What happened

The news just keeps getting better for shareholders of Cincinnati Bell (NYSE:CBB).

Last month, the stock surged nearly 35% in a day, after it announced plans to sell itself to Brookfield Infrastructure Partners (NYSE:BIP) for the princely sum of $10.50 per share. Today, Cincinnati Bell stock is marching higher once again on the revelation that an unnamed "infrastructure fund" has proposed to pay even more to acquire the company: $12 a share, cash.  

Hands raised holding auction paddles in a bidding war as a gavel crashes down

Image source: Getty Images.

So what

Cincinnati Bell made its latest announcement just this morning, and its stock is already up another 20.2% as of 11:30 a.m. EST today. Management said that two days ago, "it received a non-binding proposal from an infrastructure fund [not identified by name] to acquire all of the outstanding shares of common stock of Cincinnati Bell for $12.00 per share in cash."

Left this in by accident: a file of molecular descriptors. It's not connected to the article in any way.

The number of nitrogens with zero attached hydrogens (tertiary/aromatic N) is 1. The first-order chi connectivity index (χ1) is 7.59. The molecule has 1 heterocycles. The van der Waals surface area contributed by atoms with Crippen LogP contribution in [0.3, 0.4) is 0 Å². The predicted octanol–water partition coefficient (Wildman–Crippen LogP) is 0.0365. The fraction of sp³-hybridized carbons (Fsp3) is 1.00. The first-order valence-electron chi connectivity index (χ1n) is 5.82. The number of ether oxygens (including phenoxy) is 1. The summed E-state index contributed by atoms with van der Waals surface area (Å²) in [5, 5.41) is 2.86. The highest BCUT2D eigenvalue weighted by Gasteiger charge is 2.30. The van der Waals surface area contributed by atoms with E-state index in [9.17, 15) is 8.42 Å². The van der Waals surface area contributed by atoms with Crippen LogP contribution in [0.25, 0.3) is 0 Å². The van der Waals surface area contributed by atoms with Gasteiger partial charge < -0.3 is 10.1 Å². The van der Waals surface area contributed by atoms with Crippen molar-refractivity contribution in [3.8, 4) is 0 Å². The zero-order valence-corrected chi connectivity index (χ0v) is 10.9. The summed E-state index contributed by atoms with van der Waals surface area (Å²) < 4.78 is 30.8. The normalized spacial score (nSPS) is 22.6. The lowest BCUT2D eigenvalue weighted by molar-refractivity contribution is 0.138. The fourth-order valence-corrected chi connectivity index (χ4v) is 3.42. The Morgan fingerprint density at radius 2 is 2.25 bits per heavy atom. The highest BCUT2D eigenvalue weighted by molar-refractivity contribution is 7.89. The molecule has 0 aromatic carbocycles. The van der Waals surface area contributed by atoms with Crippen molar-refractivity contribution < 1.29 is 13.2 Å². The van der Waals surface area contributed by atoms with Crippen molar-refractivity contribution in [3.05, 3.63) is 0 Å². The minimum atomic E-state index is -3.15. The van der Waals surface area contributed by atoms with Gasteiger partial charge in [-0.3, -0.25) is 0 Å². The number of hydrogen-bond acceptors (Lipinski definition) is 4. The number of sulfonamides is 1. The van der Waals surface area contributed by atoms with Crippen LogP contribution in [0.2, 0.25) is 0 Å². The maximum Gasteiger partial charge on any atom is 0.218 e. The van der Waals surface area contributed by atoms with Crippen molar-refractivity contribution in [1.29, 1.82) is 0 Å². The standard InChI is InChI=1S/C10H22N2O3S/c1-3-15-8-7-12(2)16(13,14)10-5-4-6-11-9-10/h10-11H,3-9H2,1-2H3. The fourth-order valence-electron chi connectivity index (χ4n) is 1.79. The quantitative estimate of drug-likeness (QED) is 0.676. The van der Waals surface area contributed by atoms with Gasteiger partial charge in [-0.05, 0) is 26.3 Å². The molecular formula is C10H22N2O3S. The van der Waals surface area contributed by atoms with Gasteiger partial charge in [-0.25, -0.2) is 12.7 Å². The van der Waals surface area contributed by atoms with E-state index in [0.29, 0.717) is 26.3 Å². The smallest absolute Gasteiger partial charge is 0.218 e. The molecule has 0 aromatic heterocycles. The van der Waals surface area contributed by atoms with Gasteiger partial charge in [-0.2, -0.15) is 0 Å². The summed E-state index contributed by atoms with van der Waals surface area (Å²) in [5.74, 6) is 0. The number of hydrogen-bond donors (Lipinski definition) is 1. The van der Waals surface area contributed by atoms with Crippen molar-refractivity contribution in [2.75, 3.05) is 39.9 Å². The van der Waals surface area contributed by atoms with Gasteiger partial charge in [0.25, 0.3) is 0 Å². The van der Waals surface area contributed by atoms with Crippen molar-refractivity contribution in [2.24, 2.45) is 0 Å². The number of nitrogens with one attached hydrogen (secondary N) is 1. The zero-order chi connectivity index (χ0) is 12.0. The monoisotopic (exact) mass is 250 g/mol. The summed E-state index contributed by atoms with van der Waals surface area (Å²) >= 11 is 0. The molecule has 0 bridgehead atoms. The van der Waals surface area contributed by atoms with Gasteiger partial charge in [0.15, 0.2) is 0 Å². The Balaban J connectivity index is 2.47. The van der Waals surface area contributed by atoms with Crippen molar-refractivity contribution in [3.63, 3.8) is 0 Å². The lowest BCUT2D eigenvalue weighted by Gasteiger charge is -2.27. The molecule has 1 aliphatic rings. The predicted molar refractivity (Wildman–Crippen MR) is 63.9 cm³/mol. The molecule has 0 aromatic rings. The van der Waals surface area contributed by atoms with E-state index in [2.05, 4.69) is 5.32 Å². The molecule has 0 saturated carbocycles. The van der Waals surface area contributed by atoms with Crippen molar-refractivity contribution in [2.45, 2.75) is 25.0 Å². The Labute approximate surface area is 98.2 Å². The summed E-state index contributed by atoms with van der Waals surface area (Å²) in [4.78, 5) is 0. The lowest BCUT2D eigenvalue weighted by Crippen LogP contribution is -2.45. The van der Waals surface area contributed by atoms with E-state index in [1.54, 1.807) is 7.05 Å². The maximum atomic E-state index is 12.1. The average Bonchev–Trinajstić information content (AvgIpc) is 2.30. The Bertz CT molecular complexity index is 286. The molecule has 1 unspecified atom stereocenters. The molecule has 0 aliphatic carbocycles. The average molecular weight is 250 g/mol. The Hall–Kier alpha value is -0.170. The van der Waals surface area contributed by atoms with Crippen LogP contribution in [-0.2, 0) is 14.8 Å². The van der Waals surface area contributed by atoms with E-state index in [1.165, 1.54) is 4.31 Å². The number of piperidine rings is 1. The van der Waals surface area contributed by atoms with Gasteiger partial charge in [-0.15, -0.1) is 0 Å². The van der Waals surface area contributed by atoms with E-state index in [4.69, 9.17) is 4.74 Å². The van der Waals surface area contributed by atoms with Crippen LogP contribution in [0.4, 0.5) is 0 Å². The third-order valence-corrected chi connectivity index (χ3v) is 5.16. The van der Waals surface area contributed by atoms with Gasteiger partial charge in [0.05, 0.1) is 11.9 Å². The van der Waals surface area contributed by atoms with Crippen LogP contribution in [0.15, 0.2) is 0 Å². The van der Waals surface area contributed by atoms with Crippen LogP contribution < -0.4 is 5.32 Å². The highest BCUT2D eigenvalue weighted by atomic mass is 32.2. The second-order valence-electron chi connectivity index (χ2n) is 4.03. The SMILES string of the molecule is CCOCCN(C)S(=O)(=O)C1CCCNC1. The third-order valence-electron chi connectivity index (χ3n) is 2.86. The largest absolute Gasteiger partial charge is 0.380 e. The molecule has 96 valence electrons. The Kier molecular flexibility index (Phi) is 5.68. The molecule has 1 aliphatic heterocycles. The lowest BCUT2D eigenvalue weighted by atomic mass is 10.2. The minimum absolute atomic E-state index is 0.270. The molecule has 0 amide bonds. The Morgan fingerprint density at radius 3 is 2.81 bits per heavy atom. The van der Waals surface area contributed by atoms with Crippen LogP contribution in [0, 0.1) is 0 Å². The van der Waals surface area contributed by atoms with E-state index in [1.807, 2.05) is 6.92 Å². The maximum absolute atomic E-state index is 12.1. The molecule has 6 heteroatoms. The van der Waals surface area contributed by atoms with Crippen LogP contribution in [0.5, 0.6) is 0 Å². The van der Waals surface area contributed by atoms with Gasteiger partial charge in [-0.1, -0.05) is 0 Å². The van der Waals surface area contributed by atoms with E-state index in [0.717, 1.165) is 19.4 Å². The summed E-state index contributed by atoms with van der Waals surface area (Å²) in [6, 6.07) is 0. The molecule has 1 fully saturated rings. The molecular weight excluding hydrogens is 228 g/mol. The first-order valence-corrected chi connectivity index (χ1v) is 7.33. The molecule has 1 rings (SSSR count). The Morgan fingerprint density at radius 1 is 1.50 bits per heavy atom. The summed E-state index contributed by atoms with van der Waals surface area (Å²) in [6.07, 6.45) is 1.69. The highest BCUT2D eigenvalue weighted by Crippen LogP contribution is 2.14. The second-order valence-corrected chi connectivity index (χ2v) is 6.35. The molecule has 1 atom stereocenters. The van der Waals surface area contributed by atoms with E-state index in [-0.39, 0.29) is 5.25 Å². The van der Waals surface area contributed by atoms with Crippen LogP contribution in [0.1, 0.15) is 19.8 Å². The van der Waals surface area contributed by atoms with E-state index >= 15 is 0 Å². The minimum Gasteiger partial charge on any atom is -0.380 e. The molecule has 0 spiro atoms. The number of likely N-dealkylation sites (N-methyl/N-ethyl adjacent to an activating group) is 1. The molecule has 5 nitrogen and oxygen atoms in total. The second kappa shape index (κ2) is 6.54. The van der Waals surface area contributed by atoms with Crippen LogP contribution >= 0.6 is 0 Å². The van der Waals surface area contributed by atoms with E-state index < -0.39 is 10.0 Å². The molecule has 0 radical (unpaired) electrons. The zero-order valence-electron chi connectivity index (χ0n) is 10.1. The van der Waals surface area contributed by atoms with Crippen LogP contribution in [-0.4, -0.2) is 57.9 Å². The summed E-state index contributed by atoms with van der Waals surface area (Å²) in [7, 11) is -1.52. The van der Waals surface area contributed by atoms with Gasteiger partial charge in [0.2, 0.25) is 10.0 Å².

The new offer trumps Brookfield's previous offer by more than 14%, and like Brookfield's offer, is all cash and carries none of the risk of a stock-based acquisition being devalued if the acquirer's own stock price slumps. As such, you'd think this new offer would please Cincinnati Bell's board. But in fact, while management says it has commenced discussions with the fund, it is for the time being still sticking with its "existing recommendation in support of the transaction with Brookfield Infrastructure."

Now what

So why are investors now bidding up the stock past $13 a share if there are no assurances that a deal with the fund will be approved, and if (more to the point) neither Brookfield nor this new mystery bidder has offered to pay anything more than $12?

Clearly, investors are hoping a bidding war will erupt, and Brookfield will raise its offer -- even past $12 a share. Whether they're right about that, or whether the final sales price will ever even exceed $10.50, remains to be seen.